She rose to a radiance of sun on snow. Snug in her furs she trotted up-town. Frosted shingles smoked against a sky colored like flax-blossoms, sleigh-bells clinked, shouts of greeting were loud in the thin, bright air, and everywhere was a rhythmic sound of wood-sawing. It was Saturday, and the neighbors’ sons were getting up the winter fuel. Behind walls of corded wood in back yards their sawbucks stood in depressions scattered with canary-yellow flakes of sawdust. The frames of their buck-saws were cherry-red, the blades blued steel, and the fresh cut ends of the sticks — poplar, maple, iron-wood, birch — were marked with engraved rings of growth. The boys wore shoe-packs, blue flannel shirts with enormous pearl buttons, and mackinaws of crimson, lemon yellow, and foxy brown.

No ones save Axel himself could find anything. A part of the assortment of children’s stockings was under a blanket on a shelf, a part in a tin ginger-snap box, the rest heaped like a nest of black-cotton snakes upon a flour-barrel which was surrounded by brooms, Norwegian Bibles, dried cod or ludfisk, boxes of apricots, and a pair and a half of lumbermen’s rubber-footed boots. The place was crowded with Scandinavian farmwives, standing aloof in shawls and ancient fawn-colored leg o’ mutton jackets awaiting the return of their lords.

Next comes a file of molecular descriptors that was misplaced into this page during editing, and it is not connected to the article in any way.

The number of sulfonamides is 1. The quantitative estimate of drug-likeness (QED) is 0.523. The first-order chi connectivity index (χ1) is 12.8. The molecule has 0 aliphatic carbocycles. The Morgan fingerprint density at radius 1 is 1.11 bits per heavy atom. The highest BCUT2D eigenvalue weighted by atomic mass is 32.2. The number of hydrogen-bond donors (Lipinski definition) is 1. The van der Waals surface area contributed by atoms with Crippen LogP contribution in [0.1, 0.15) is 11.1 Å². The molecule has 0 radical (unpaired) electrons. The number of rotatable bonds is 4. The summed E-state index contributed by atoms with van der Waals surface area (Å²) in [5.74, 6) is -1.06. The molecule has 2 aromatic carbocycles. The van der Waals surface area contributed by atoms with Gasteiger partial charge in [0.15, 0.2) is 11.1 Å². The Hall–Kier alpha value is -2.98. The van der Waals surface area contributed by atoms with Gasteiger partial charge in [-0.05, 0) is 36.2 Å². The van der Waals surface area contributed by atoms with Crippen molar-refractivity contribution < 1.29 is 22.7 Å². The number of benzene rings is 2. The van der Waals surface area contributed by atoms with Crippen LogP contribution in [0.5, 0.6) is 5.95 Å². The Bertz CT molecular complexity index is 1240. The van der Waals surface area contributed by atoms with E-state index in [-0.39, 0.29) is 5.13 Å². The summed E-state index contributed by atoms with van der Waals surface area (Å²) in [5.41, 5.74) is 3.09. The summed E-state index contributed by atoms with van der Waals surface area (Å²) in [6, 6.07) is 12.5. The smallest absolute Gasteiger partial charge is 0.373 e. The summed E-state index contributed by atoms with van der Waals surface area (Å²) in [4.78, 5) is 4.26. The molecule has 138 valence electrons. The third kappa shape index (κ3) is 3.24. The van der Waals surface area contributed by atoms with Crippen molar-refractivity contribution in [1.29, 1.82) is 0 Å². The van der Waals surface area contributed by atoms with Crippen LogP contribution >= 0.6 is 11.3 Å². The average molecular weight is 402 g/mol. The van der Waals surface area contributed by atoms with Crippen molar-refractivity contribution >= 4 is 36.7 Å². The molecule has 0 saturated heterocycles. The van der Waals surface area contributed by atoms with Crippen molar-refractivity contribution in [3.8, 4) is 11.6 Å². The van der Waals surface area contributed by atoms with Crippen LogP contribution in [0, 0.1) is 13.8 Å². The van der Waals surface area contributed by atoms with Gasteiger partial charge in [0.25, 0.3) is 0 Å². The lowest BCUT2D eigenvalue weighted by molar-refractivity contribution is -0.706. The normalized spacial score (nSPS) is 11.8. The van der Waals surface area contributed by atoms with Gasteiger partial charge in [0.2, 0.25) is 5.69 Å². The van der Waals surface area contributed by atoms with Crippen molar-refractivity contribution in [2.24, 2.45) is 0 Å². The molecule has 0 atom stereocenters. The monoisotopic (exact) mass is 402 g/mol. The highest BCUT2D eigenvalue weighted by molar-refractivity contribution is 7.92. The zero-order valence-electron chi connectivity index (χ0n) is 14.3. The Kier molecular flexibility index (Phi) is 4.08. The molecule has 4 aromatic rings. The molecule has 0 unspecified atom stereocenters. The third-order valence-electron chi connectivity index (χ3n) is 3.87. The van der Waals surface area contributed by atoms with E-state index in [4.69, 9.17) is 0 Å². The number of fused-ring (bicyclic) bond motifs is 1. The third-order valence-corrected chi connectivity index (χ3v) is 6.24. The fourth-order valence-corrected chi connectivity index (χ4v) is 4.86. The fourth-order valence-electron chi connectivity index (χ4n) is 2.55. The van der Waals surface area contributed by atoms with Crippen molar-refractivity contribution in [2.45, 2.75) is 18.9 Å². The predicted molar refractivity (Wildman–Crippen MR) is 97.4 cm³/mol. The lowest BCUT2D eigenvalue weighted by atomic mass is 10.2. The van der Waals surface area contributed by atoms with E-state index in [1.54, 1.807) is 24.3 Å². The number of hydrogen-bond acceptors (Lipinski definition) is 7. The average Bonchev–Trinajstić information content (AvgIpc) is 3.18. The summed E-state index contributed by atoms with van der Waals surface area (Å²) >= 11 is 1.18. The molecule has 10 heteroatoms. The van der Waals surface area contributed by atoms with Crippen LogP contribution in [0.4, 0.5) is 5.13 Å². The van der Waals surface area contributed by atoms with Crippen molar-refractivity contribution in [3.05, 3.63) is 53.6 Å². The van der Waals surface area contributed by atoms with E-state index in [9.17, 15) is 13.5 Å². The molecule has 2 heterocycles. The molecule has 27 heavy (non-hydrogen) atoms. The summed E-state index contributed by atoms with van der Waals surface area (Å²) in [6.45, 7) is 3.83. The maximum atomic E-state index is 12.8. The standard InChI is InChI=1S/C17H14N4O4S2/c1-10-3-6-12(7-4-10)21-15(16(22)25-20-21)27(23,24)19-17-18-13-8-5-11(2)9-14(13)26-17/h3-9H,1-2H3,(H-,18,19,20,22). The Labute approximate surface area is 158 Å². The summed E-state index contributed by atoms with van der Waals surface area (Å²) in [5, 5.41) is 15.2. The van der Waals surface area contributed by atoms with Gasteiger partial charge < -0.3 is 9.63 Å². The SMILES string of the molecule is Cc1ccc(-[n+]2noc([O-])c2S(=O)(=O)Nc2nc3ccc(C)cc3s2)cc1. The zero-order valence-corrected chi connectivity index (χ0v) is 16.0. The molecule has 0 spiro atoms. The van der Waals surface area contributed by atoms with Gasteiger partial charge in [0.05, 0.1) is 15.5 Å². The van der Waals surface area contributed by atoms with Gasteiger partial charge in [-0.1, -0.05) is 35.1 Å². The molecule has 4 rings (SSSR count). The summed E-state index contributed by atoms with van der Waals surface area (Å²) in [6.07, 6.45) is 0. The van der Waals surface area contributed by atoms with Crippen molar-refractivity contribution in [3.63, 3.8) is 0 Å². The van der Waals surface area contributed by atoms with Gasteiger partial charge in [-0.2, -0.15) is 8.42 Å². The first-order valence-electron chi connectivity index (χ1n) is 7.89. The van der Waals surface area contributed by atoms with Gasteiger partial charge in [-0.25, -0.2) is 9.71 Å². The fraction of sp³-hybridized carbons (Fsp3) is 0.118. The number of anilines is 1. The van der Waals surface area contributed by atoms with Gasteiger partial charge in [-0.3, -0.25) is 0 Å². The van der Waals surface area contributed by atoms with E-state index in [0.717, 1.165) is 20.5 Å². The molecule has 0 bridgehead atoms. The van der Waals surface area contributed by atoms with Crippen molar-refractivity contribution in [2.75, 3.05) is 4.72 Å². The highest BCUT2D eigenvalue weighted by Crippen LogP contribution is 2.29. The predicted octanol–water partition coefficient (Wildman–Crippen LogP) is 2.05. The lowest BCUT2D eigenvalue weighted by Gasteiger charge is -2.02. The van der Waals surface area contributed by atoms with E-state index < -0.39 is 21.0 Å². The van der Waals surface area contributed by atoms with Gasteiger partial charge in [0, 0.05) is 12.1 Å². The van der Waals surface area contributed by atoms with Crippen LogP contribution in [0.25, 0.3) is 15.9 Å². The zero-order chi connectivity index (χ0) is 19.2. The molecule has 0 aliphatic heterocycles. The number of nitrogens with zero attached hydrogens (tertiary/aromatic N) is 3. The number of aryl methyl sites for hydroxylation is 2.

Blue, Minneapolis, Minnesota, March 2008, photo © 2008 by QuoinMonkey. All rights reserved.Blue, Minneapolis, Minnesota, March 2008, photo © 2008 by QuoinMonkey. All rights reserved.Blue, Minneapolis, Minnesota, March 2008, photo © 2008 by QuoinMonkey. All rights reserved.



  • Make a list of all of the tools of your trade.
  • Do a 10 minute Writing Practice after you make your list. Start the practice with What’s in front of me….
  • Be as detailed as you can:  name brand, color, size, shape, smell, memory associations.


How are 21st century tools the same or different than when you were growing up. What are your favorite tools for writing, drawing, gardening, farming, painting, working. Start out with the details of the objects — see where they lead you.



-posted on red Ravine, Wednesday, March 26th 2008

Read Full Post »

Older Posts »

Follow

Get every new post delivered to your Inbox.

Join 1,591 other followers